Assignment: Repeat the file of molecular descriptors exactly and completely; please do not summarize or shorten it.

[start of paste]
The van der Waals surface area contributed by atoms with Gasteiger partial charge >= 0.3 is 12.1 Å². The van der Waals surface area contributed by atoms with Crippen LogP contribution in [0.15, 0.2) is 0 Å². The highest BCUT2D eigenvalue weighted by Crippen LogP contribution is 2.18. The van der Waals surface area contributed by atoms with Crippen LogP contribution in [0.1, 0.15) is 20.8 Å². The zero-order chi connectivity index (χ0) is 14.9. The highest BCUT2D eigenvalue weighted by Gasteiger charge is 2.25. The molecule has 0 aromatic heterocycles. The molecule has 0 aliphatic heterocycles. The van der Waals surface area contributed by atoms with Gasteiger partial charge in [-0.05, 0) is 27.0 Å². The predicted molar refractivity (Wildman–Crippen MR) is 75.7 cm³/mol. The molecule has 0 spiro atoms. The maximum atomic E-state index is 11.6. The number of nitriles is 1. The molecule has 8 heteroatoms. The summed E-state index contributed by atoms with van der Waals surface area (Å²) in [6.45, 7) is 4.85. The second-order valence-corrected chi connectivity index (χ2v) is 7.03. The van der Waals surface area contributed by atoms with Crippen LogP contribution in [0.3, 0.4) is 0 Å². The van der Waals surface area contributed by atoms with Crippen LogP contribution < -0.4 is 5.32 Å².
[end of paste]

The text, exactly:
The van der Waals surface area contributed by atoms with Gasteiger partial charge >= 0.3 is 12.1 Å². The van der Waals surface area contributed by atoms with Crippen LogP contribution in [0.15, 0.2) is 0 Å². The highest BCUT2D eigenvalue weighted by Crippen LogP contribution is 2.18. The van der Waals surface area contributed by atoms with Crippen LogP contribution in [0.1, 0.15) is 20.8 Å². The zero-order chi connectivity index (χ0) is 14.9. The highest BCUT2D eigenvalue weighted by Gasteiger charge is 2.25. The molecule has 0 aromatic heterocycles. The molecule has 0 aliphatic heterocycles. The van der Waals surface area contributed by atoms with Gasteiger partial charge in [-0.05, 0) is 27.0 Å². The predicted molar refractivity (Wildman–Crippen MR) is 75.7 cm³/mol. The molecule has 0 spiro atoms. The maximum atomic E-state index is 11.6. The number of nitriles is 1. The molecule has 8 heteroatoms. The summed E-state index contributed by atoms with van der Waals surface area (Å²) in [6.45, 7) is 4.85. The second-order valence-corrected chi connectivity index (χ2v) is 7.03. The van der Waals surface area contributed by atoms with Crippen LogP contribution in [0.3, 0.4) is 0 Å². The van der Waals surface area contributed by atoms with Crippen LogP contribution < -0.4 is 5.32 Å².